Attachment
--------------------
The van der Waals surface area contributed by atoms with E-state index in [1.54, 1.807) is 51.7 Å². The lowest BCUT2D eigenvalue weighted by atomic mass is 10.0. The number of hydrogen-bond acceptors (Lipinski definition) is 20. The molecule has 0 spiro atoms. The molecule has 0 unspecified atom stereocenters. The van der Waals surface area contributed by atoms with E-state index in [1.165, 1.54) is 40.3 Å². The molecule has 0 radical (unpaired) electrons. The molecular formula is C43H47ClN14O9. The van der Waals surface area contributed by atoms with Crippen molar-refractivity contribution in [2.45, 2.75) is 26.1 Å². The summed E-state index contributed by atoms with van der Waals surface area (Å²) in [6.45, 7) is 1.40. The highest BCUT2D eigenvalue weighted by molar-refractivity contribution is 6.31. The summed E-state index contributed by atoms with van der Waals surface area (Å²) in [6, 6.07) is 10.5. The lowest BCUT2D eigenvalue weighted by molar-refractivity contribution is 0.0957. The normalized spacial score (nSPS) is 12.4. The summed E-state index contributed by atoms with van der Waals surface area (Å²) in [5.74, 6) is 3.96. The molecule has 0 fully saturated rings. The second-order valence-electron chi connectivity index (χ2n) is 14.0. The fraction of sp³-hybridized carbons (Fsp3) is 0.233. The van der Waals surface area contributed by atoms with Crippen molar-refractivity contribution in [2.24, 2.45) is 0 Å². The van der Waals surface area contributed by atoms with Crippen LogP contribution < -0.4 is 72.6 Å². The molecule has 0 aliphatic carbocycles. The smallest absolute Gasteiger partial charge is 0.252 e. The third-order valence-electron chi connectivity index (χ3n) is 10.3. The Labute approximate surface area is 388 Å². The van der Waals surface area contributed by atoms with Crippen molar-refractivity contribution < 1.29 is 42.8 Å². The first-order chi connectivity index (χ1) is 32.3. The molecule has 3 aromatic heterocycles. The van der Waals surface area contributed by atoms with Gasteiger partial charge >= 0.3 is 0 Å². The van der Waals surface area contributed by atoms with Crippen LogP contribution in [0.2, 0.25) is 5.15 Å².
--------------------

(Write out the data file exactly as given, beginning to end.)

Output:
The van der Waals surface area contributed by atoms with E-state index in [1.54, 1.807) is 51.7 Å². The lowest BCUT2D eigenvalue weighted by atomic mass is 10.0. The number of hydrogen-bond acceptors (Lipinski definition) is 20. The molecule has 0 spiro atoms. The molecule has 0 unspecified atom stereocenters. The van der Waals surface area contributed by atoms with E-state index in [1.165, 1.54) is 40.3 Å². The molecule has 0 radical (unpaired) electrons. The molecular formula is C43H47ClN14O9. The van der Waals surface area contributed by atoms with Crippen molar-refractivity contribution in [2.45, 2.75) is 26.1 Å². The summed E-state index contributed by atoms with van der Waals surface area (Å²) in [6.45, 7) is 1.40. The highest BCUT2D eigenvalue weighted by molar-refractivity contribution is 6.31. The summed E-state index contributed by atoms with van der Waals surface area (Å²) in [6, 6.07) is 10.5. The lowest BCUT2D eigenvalue weighted by molar-refractivity contribution is 0.0957. The normalized spacial score (nSPS) is 12.4. The summed E-state index contributed by atoms with van der Waals surface area (Å²) in [5.74, 6) is 3.96. The molecule has 0 fully saturated rings. The second-order valence-electron chi connectivity index (χ2n) is 14.0. The fraction of sp³-hybridized carbons (Fsp3) is 0.233. The van der Waals surface area contributed by atoms with Crippen molar-refractivity contribution in [2.24, 2.45) is 0 Å². The van der Waals surface area contributed by atoms with Crippen LogP contribution < -0.4 is 72.6 Å². The molecule has 0 aliphatic carbocycles. The smallest absolute Gasteiger partial charge is 0.252 e. The third-order valence-electron chi connectivity index (χ3n) is 10.3. The Labute approximate surface area is 388 Å². The van der Waals surface area contributed by atoms with Crippen molar-refractivity contribution < 1.29 is 42.8 Å². The first-order chi connectivity index (χ1) is 32.3. The molecule has 3 aromatic heterocycles. The van der Waals surface area contributed by atoms with Gasteiger partial charge >= 0.3 is 0 Å². The van der Waals surface area contributed by atoms with Crippen LogP contribution in [0.2, 0.25) is 5.15 Å².